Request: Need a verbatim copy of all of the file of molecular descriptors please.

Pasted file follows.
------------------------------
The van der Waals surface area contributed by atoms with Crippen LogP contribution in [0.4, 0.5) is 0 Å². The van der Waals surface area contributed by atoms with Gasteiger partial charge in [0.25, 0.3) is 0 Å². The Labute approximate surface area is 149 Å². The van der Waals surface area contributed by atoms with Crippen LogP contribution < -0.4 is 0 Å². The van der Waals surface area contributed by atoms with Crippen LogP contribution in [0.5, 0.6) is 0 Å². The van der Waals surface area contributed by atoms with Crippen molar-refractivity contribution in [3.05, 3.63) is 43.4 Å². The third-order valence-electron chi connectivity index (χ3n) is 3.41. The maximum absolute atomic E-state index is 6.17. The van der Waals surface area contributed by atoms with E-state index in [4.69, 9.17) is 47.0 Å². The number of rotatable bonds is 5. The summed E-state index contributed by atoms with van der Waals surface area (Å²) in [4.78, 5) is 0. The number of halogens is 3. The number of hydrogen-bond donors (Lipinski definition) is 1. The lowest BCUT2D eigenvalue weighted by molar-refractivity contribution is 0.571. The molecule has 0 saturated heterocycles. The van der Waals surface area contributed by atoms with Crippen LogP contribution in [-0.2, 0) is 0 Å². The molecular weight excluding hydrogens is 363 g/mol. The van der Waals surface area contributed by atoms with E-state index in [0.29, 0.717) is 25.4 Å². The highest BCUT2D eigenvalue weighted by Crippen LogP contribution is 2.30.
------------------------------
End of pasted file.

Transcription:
The van der Waals surface area contributed by atoms with Crippen LogP contribution in [0.4, 0.5) is 0 Å². The van der Waals surface area contributed by atoms with Gasteiger partial charge in [0.25, 0.3) is 0 Å². The Labute approximate surface area is 149 Å². The van der Waals surface area contributed by atoms with Crippen LogP contribution < -0.4 is 0 Å². The van der Waals surface area contributed by atoms with Crippen LogP contribution in [0.5, 0.6) is 0 Å². The van der Waals surface area contributed by atoms with Crippen molar-refractivity contribution in [3.05, 3.63) is 43.4 Å². The third-order valence-electron chi connectivity index (χ3n) is 3.41. The maximum absolute atomic E-state index is 6.17. The van der Waals surface area contributed by atoms with E-state index in [4.69, 9.17) is 47.0 Å². The number of rotatable bonds is 5. The summed E-state index contributed by atoms with van der Waals surface area (Å²) in [4.78, 5) is 0. The number of halogens is 3. The number of hydrogen-bond donors (Lipinski definition) is 1. The lowest BCUT2D eigenvalue weighted by molar-refractivity contribution is 0.571. The molecule has 0 saturated heterocycles. The van der Waals surface area contributed by atoms with Crippen LogP contribution in [-0.2, 0) is 0 Å². The molecular weight excluding hydrogens is 363 g/mol. The van der Waals surface area contributed by atoms with E-state index in [0.29, 0.717) is 25.4 Å². The highest BCUT2D eigenvalue weighted by Crippen LogP contribution is 2.30.